* FOOD SECURITY: We need to protect the people from food shortages and high prices. As such, we must quickly improve farm-to-market delivery of agricultural produce. Also, government should initiate a crash program to decrease spoilage of agricultural produce by construction of storage facilities in local marketplaces in and around major cities and towns throughout the country.
We must establish a strategic grain reserve. Government should help ensure supply by establishing minimum premium price for certain food products.
*LOWER INTEREST RATES: CBN should lower interest rates to spur borrowing and private sector activity.
* QUANTATIVE EASING: CBN and other financial regulators should be alert to signs of fragility in the financial markets and banking sector.
The Central Bank should be prepared to enact extraordinary measures should the financial sector exhibit stress. The CBN should be prepared to give banks liberal access to its loan discount window to ensure adequate liquidity within the banking sector. The Cash Reserve Requirement for banks should be revised downward.
Also to ensure liquidity, the CBN should be willing to expand its balance sheet and improve liquidity by purchasing government bonds and other instruments held by banks and other institutions.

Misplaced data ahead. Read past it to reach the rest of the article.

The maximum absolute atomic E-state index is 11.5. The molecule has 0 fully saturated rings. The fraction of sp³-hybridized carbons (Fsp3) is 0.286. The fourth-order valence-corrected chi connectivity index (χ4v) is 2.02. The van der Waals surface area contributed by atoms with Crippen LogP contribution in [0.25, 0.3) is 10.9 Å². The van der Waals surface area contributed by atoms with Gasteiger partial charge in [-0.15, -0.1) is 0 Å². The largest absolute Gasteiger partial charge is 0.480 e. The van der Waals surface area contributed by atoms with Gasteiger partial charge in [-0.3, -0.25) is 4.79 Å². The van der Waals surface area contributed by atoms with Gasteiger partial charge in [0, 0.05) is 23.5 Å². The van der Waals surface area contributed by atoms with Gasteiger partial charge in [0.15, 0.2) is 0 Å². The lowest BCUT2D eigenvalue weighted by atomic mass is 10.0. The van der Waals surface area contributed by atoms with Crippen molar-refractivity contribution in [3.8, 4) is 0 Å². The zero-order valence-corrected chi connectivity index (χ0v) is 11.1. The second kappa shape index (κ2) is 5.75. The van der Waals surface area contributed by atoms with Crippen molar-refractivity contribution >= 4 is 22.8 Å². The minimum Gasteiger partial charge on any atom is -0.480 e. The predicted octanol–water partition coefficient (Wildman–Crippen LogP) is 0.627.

The Nigerian stock market is falling. CBN and others should be planning how they might intervene to prevent a potential run on the stock market. Potential measures include expanding Quantitative Easing to enable the Central Bank to purchase strategically important instruments trading in the stock market and instituting a moratorium on margin calls.
7. EXCHANGE RATE: The Corona crisis will shrink the inflow of dollars. Hopefully, this is temporary, no more than a few months. CBN can allow some downward pressure on the naira without energetically intervening to defend the exchange rate. Only if and when the rate seems that it might dip precipitously should the CBN intervene.
The Bank may want to revisit its decision prohibiting non-institutional Nigerian dollar holders from participation in Open Market Operations. Greater leniency will bring more dollars into the CBN.
*DEBT SUSPENSION: If economic trouble does come, government must be willing to freeze payment of certain consumer-related private debts. Evictions, foreclosure and light and water cut-offs might have to be suspended. Suspension or partial reduction of payment of school fees for our most indigent families must be considered (that is when schools reopen) while government offers temporary support to the schools themselves.
*INCREASE STIPENDS TO THE POOR: We must be ready to increase stipends to the poor. We do this by widening the net, substantially increasing the number of recipients of anti-poverty stipends.
“In conclusion, I proffer these measures not as some comprehensive solution.
” I hope these ideas spark needed dialogue about the ways we may need to employ to protect our nation from assault by the coronavirus.
“I do not know if such a confrontation shall come.
“What I do know is that wise preparation will carry us close to victory.
“Unity, compassion and brave implementation of good policy will take us the rest of the way home”.
“We shall not go down. We shall rise”, he said.